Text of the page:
Kua 37, The judgement: THE PERSEVERANCE OF THE WOMAN FURTHERS. (p. 143)
Wilhelm: (kua 37) The tie that holds the family together lies in the loyalty and perseverance of the wife. The family is society in embryo, it is the native soil on which performance of moral duty is made easy through natural affection, ... (p. 143- 144)
Crowley: On the tree of life, DALETH is the path leading from Chokmah to Binah, uniting the father with the mother. The doctrine implied is that the fundamental formula of the universe is love. (BT p. 75)
Kua 37, line 5: AS A KING HE APPROACHES HIS FAMILY. (p. 146)
Wilhelm: (kua 37) ... the whole family can trust him, because love governs their intercourse. ... they associate with one another in love. (p. 146) ... order in the family depends on the character of the master of the house. If he cultivates his personality so that it works impressively through the force of inner truth, all goes well with the family. (p. 147)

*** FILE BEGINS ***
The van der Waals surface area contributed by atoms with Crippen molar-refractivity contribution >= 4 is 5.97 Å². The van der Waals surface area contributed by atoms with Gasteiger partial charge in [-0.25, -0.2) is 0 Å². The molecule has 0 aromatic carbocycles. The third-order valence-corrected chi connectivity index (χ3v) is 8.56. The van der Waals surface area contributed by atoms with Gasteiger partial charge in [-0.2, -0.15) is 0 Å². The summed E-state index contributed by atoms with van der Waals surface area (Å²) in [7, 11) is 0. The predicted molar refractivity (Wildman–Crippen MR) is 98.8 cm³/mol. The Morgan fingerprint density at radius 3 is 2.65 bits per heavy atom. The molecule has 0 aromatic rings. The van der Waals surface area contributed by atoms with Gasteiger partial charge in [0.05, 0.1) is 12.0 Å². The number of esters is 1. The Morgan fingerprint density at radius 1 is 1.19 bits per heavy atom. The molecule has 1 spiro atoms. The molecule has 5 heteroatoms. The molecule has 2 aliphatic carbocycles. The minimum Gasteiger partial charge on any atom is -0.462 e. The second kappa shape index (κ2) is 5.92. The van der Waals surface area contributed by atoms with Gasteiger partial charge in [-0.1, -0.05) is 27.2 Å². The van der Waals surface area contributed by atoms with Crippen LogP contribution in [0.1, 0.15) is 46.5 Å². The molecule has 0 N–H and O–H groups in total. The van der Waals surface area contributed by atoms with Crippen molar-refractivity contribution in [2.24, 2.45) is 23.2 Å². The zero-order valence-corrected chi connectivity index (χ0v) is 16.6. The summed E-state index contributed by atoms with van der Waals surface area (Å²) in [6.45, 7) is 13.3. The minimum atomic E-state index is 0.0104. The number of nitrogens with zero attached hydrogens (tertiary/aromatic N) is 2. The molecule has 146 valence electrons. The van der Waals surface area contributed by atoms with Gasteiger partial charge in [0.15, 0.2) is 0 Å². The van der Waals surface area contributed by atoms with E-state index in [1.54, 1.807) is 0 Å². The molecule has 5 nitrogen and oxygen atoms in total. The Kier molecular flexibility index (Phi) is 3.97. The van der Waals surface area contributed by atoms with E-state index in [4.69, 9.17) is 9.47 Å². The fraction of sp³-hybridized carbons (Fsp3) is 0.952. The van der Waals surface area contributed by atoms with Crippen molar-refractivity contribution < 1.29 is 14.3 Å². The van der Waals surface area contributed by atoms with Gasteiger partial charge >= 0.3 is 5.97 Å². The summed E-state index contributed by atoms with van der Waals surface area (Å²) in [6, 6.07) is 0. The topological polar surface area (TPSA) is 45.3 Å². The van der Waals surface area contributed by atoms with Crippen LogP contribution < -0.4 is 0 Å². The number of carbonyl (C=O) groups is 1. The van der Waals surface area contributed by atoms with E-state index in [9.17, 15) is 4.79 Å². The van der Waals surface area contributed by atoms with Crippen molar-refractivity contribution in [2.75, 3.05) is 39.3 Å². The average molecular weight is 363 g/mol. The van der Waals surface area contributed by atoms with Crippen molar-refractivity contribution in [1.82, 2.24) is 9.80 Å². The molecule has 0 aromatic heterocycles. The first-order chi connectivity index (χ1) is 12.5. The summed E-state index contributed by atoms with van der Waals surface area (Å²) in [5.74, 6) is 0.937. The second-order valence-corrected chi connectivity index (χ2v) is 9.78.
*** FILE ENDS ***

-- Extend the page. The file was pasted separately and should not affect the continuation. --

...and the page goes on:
Crowley speaks of uniting the will with love; and that this union brings harmony to the family, the state, and to the world. Let's see what the I Ching, as interpreted by Wilhelm, has to say.
Kua 37, line 1: FIRM SECLUSION WITHIN THE FAMILY: THE WILL HAS NOT YET CHANGED. (p. 571)
Wilhelm: (kua 37) ... it represents the time when the will of an individual has not yet changed for the worse. (p. 571) ... If we begin to late to enforce order, when the will of the child has already been overindulged, the whims and passions grow stronger with the years, offer resistance and give cause for remorse. (p. 145)